Canadian firms pay ‘lip service’ to CRM’: consultant

Canadian business leaders may understand the importance of customer relationship management (CRM) but they are not delivering on it, says a consultant who wrote a report on the subject. Jerry Garcia, a partner with Andersen Consulting in Toronto, says that only...

Canadian business leaders may understand the importance of customer relationship management (CRM) but they are not delivering on it, says a consultant who wrote a report on the subject.

Jerry Garcia, a partner with Andersen Consulting in Toronto, says that only 15% of Canadian business leaders surveyed last December consider CRM a top priority, placing it last in a ranking of critical management issues.

‘Was I surprised at the result? Yes and no,’ says Garcia. ‘I’ve worked in different industries and countries and I know that lip service is given to CRM. But the extent of the gap between executives and [consumers] was bigger than I thought.’

According to the survey of more than 400 business executives and 250 consumers ‘the gap’ exists in the expectations of both survey groups. On the one hand, only 15% of executives rank CRM a top priority. On the other hand, the overwhelming majority of consumers believe that an integrated ‘customer-centric’ approach should be one of businesses’ top five organizational priorities.

‘Many Canadian executives do not associate CRM with the other goals they have,’ says Garcia. ‘In an expanding market, lowering costs is a primary focus and CRM can help with that by lowering acquisition costs. But executives don’t always make that link in their mind.’

When asked what’s at stake if companies don’t meaningfully embrace CRM, Garcia says, ‘Today’s customer can do business with any company in the world with a click of a mouse. Knowledge of one’s customers, retention strategies, building brand loyalty and maximizing the value of customers must become the focus of Canadian executives.’

Garcia says one of the elements exacerbating the CRM problem among many Canadian businesses is that many of them believe they are customer-driven when, in fact, they are not.

‘They are product-centric, rather than customer-centric,’ he says. ‘And instead of becoming more customer-centric, they focus instead on becoming more market-value-centric. They are concerned with how they will be perceived by analysts and the market. That’s great for the market we have today, but not sustainable for the long-term.’

Garcia does allow that some sectors, notably financial services and retail, are making good strides in addressing CRM needs. But the telecommunications industry has the most unrealized potential in exploiting the technology.

‘Telecoms have lots of customer interaction,’ he notes. ‘Billings, in-bound inquiries, sales. Any industry with lots of customer interaction like that has great potential.’

In Brief: The Garden picks CDs to take on daily creative leadership

Plus, Naked names two new leaders of its own and Digital Ethos comes to Canada.
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The Garden promotes two creative directors

ACDs Lindsay Eady and Francheska Galloway-Davis have taken over responsibility for day-to-day creative leadership at The Garden after being promoted to creative director roles.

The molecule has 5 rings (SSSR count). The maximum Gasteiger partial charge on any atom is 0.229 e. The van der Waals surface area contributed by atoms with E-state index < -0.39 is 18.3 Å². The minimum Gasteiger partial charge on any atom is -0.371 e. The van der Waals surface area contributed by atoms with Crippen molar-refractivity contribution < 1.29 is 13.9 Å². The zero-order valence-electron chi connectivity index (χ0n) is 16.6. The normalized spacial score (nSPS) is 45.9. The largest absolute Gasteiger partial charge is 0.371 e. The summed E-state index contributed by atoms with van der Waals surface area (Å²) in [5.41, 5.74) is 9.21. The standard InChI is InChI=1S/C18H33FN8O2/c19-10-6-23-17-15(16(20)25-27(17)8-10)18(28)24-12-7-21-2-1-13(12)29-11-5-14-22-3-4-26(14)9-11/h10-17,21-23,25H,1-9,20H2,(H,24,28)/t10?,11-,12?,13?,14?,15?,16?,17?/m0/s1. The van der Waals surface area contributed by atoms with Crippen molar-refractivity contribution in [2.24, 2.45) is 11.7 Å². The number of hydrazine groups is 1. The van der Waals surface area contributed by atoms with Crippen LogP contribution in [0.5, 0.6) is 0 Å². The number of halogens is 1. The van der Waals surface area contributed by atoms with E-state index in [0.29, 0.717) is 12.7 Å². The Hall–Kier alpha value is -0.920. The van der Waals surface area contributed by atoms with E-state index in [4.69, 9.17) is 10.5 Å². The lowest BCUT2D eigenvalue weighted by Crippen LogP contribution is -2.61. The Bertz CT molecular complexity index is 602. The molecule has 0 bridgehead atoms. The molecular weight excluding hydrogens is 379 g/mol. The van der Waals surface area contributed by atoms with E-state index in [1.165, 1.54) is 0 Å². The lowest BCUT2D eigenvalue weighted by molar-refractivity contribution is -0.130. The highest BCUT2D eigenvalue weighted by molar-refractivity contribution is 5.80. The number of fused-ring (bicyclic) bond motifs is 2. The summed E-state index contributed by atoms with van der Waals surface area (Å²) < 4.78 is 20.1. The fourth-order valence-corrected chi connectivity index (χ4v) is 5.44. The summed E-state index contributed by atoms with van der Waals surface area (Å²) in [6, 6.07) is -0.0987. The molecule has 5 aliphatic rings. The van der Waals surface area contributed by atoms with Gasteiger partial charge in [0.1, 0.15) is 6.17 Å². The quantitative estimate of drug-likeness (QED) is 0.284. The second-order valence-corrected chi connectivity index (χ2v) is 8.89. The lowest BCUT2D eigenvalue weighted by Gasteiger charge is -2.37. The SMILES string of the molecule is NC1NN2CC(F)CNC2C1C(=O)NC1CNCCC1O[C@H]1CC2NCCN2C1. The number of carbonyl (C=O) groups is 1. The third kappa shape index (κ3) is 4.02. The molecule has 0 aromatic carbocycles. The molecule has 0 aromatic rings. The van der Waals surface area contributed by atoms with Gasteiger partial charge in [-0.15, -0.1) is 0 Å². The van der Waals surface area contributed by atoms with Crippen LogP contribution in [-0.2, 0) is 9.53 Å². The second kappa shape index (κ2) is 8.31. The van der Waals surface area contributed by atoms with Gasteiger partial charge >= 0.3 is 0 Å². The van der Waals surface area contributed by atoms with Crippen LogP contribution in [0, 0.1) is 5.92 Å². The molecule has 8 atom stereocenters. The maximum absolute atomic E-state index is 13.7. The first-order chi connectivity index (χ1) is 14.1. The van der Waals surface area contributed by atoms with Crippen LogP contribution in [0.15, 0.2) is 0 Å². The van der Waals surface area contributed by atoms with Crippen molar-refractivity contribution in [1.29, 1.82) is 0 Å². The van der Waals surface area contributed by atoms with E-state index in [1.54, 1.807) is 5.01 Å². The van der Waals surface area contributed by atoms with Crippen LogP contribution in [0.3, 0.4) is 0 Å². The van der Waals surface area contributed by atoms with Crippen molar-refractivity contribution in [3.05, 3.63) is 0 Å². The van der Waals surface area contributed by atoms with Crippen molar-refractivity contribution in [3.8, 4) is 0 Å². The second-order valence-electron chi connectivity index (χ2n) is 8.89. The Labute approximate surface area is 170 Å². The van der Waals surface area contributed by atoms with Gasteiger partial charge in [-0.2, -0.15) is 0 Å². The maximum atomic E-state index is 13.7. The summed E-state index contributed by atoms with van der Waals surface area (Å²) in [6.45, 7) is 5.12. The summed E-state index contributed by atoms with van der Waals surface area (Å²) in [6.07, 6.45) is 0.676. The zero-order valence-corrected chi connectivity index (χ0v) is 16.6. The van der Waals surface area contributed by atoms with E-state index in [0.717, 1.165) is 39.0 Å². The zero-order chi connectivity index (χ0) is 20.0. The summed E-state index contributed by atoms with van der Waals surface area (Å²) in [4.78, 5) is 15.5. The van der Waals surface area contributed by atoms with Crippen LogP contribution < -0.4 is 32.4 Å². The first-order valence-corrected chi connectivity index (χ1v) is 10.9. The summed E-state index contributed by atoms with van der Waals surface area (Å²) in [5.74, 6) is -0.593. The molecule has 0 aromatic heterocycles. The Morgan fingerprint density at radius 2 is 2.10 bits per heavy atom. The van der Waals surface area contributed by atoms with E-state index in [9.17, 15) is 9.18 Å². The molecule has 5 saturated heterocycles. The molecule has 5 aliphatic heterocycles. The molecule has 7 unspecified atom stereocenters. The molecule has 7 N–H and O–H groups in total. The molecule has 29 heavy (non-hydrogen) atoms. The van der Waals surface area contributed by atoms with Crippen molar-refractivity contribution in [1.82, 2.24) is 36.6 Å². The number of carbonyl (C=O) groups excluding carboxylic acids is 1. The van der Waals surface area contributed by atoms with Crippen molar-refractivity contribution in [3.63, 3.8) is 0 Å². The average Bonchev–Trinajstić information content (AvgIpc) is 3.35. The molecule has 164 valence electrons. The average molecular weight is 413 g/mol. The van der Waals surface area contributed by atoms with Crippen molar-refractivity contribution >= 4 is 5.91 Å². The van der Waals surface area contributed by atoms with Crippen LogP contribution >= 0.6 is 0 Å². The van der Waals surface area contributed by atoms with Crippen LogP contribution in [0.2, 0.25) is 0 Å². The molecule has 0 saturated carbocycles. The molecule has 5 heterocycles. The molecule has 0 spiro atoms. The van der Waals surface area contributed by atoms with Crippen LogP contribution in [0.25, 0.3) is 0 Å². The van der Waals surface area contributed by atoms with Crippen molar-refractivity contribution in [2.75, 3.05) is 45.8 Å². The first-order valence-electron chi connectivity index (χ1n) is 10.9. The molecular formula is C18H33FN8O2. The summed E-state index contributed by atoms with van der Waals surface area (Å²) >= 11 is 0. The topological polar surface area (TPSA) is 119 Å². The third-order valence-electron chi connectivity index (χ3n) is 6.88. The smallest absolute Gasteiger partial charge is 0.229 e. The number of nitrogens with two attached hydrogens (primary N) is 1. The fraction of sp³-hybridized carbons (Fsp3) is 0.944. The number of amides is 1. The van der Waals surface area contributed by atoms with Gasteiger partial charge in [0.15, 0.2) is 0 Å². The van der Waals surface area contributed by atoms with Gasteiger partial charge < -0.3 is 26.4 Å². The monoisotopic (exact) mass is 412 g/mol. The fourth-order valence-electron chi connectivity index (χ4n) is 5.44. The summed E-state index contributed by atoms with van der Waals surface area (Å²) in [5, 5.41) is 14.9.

The pair will also help develop the agency’s creative talent, formalizing mentorship and leadership activities they have been doing since joining the agency four and three years ago, respectively. In addition to creating the agency’s internship program, the pair have worked on campaigns for Coinsquare, FitTrack and “The Coke Challenge” campaign for DanceSafe.

Eady and Galloway-Davis will continue to report to The Garden’s co-founder and chief creative officer Shane Ogilvie, who is stepping back from daily creative duties to a more high-level strategic role, allowing him to focus on client relationships and business growth.

Naked Creative Consultancy names new creative and strategy leadership

Toronto’s Naked Creative Consultancy has hired Yasmin Sahni as its new creative director. She is taking over creative leadership from David Kenyon, who has been in the role for 10 years and is moving into a new role as director of strategy, leading the discipline at the agency.

Sahni is coming off of three years as VP and ECD at GTB’s Toronto office, where she managed all the retail, social and service creative for Ford Canada. She previously managed both Vice Media and Vice’s in-house ad agency Virtue.

Peter Shier, president of Naked, says Sahni’s hiring adds to its creative bench and capabilities, as well as a track record of mentorship, a priority for the company. Meanwhile, Kenyon’s move to the strategy side, he says, makes sense because of his deep knowledge of its clients, which have included Ancestry and The Globe and Mail.

Digital Ethos opens a Toronto office

U.K. digital agency Digital Ethos is pursuing new growth opportunities in North America by opening a new office in Toronto.

Though it didn’t disclose them, the agency has begun serving a number of North American clients, and CEO/founder Luke Tobin says the “time was right to invest in a more formal and actual presence in the area.” whose services include design, SEO, pay-per-click, social media, influencer and PR,

This year, the agency’s growth has also allowed it to open an office in Hamburg, Germany, though it also has remote staff working in countries around the world.

Moray Hickes was the company’s first North American hire as VP of sales, tasked with business development in the region.